Under the leadership of Fadi Chehade and Steve Crocker, ICANN finally runs like an organization that has grown up. When it comes to process, accountability, and transparency, this is excellent news for the Internet. But it also raises a new question: how far will we let ICANN grow “out” of the limited technical mission for which it was created?
In his opening remarks here in Durban, Chehade announced the expansion of local engagement centers and significant expansion of ICANN staff — for the second straight year.
One can understand such dynamic expansion if ICANN is, as Chehade called it, “the greatest governance engine in the transnational sphere today.” But one can’t help but wonder whether it may be overkill for the humble technical manager of the DNS.
To be fair, the launch of hundreds of new gTLDs necessitates some level of ICANN staff growth, if only to serve a massive influx of new contracted partners. But ICANN’s growth and Chehade’s vision for the organization appear to be targeted far beyond simply scaling-up to meet new compliance demands.
Since its inception, ICANN has been both a pawn and a lightning rod in global governance debates that extend far beyond its established role as a technical management body. With today’s announcement of a new ICANN Engagement Center in Geneva, and intimations of a new relationship with the International Telecommunications Union (ITU), Chehade has clearly decided to meet that challenge head-on. But this approach is not without risk.
To kick off this week’s meeting, ICANN gave valuable stage time to ITU Secretary General Hamadoun Toure, who said that the time was ripe for a “more formal partnership” between the ITU and ICANN. And while a lion may think the time is right for a “more formal partnership” with a gazelle, such an arrangement may not be ideal for all parties involved.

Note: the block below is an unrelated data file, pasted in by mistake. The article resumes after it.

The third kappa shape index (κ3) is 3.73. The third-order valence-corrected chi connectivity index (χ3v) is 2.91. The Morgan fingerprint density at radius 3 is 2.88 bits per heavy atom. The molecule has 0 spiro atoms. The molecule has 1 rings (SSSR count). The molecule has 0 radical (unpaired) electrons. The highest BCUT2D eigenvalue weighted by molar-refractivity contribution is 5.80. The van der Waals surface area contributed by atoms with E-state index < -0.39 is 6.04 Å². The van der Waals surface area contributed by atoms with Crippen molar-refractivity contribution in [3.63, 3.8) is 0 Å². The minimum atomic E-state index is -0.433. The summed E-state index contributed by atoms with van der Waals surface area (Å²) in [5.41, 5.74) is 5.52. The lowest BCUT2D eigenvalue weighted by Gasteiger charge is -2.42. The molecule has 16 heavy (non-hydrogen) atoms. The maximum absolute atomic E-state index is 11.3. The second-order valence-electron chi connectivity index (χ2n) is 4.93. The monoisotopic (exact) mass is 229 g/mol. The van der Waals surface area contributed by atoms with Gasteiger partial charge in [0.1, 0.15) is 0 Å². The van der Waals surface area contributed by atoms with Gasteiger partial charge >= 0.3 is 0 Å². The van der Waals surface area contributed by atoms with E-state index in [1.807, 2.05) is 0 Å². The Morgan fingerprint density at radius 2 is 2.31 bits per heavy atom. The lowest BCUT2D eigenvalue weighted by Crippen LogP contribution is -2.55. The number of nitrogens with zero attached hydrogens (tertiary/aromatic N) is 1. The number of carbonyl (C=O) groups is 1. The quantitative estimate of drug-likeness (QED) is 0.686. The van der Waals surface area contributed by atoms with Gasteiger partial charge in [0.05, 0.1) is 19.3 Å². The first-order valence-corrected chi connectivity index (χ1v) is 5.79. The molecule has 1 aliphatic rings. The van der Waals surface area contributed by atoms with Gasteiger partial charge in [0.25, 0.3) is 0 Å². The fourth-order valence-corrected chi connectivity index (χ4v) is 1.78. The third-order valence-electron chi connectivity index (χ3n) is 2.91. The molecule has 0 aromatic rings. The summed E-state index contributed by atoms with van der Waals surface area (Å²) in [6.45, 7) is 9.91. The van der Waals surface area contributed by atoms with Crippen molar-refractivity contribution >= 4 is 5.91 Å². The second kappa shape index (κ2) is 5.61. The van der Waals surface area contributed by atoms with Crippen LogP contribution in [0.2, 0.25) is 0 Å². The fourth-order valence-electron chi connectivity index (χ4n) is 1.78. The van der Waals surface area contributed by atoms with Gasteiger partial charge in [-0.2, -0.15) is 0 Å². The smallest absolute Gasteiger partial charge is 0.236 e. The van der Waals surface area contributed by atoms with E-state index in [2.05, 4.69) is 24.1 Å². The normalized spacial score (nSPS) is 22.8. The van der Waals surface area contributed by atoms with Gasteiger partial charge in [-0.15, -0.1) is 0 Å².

Those of us in the ICANN community who have opposed ITU encroachment into DNS management have maintained that each organization should stay within its own swim lane. Telecommunications treaty-making and DNS management certainly impact one another, but they do not need to be co-mingled from an organizational standpoint.
Chehade may take Toure at his word that he is not interested in co-opting ICANN, but Toure’s history in the space does not engender the greatest trust. ICANN should be very careful about enhancing its engagement with the ITU, because such enhancement goes two ways, and could lead both to an expanded scope for ICANN and greater ITU involvement in DNS management.
And the ITU partnership isn’t the only threat to a lean, focused ICANN. While the all-star strategy panels Chehade announced this week are certainly intriguing, it is hard to imagine that teams of high-profile outside experts will confine their recommendations to stay within the bounds of ICANN’s clearly defined role to coordinate the DNS.
As an organization, ICANN has never had more competent, visionary leadership than it does today, but that that vision must be reconciled with ICANN’s long-standing commitment to stay true to its limited technical mission.